Nova Scotia Power seeking 10% rate increase over 3 years

·3 min read
Nova Scotia Power's Tufts Cove generating station in Dartmouth, N.S., is shown. (Andrew Vaughan/Canadian Press - image credit)
Nova Scotia Power's Tufts Cove generating station in Dartmouth, N.S., is shown. (Andrew Vaughan/Canadian Press - image credit)

Nova Scotia Power wants to increase electricity rates for residential customers by at least 10 per cent over the next three years.

The company applied to the Nova Scotia Utility and Review Board Thursday for a 3.3 per cent residential rate increase in 2022, 2023 and 2024.

If approved by regulators, the company said the typical homeowner would see their power bills go up by $5 per month, but that is a base-rate increase. Most businesses are facing increases of around four per cent.

The application also seeks permission to raise bills in future years through new charges.

A storm rider would allow Nova Scotia Power to increase bills by up to two per cent. The rider would need board approval and be applied in the year following extreme storms that trigger damage repairs that exceed a five-year average, excluding the cost of Hurricane Dorian in 2019. This charge could not be used before 2024.

NSP wants permission to charge ratepayers for energy saving programs that exceed the current cost of $40 million per year. The provision would go into effect in 2023.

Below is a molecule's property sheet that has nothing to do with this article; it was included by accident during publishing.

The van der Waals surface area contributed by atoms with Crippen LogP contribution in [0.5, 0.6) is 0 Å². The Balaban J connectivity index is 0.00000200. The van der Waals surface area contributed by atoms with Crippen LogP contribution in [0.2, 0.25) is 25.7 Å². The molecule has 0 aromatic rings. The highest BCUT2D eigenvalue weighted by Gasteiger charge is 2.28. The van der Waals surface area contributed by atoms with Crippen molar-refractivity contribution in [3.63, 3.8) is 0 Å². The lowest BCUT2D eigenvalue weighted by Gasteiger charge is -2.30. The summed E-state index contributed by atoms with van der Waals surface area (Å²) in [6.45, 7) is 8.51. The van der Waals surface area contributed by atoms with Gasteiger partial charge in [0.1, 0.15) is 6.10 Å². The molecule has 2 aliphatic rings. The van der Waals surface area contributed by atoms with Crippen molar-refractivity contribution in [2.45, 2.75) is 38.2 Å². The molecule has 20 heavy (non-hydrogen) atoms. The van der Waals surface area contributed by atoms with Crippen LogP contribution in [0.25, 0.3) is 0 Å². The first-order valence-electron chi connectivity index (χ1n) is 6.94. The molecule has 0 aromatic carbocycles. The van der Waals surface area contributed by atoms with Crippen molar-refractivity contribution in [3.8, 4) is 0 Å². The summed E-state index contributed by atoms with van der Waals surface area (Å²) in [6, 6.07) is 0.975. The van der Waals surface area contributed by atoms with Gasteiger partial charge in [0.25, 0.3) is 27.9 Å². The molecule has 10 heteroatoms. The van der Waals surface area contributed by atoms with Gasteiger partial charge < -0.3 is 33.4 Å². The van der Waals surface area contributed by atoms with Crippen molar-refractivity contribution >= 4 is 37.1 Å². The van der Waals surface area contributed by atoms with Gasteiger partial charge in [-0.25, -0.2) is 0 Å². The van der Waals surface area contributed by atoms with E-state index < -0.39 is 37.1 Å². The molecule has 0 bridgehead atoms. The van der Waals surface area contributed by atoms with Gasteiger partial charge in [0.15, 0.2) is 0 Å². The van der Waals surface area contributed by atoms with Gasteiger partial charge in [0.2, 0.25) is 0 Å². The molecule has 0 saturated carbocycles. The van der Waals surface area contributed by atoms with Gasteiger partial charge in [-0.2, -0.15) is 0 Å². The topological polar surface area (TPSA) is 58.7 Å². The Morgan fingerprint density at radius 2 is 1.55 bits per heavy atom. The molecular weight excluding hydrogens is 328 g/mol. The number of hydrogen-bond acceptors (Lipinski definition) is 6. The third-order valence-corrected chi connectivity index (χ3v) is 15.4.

System access charge

The company also wants to create a monthly "system access charge" for customers who generate their own electricity and sell it back to the grid.

There are 4,100 net metering customers — almost all are residential customers with solar power. NSP said they are benefiting from the overall system, but not contributing to its cost, which amounts to a subsidy.

The company is proposing a rate of $8 per kilowatt per month.

Net metering customers who enrolled before February 2022 will be exempt from the charge for 25 years after they sign up.

In 2023, the company wants to charge ratepayers $53 million in deferred fuel costs. That's money it spent in prior years buying fuel to burn for electricity generation, but did not recover from customers.

Writing off coal plants

The utility said it supports the government's environmental goals, but they will result in closing coal plants before the end of their useful life.

"We support that but it does represent a significant change in our operating landscape," Nova Scotia Power president Peter Gregg told reporters Thursday.

The company estimates the cost of writing off or depreciating the coal plants at $370 million.

It proposes to create what it calls a "decarbonization deferral account." It will go back to regulators at some point to recover those costs from ratepayers in a separate application.

Annual rate of return

The company wants to maintain its nine per cent rate of return.

NSP expects to earn $153 million this year, $192 million in 2023, and $213 million in 2024 from its rate of return.

"We're not asking for more than we need to run a reliable business," Gregg said.

"We don't take raising rates lightly. We understand the impact it can have on our customers."

This is the first general rate application since 2012. But power bills have been rising on average about one per cent a year since 2015 under a long-term "rate stability plan" that covered renewable energy contracts and the fuel purchased to generate electricity, like coal, heavy fuel oil and natural gas.


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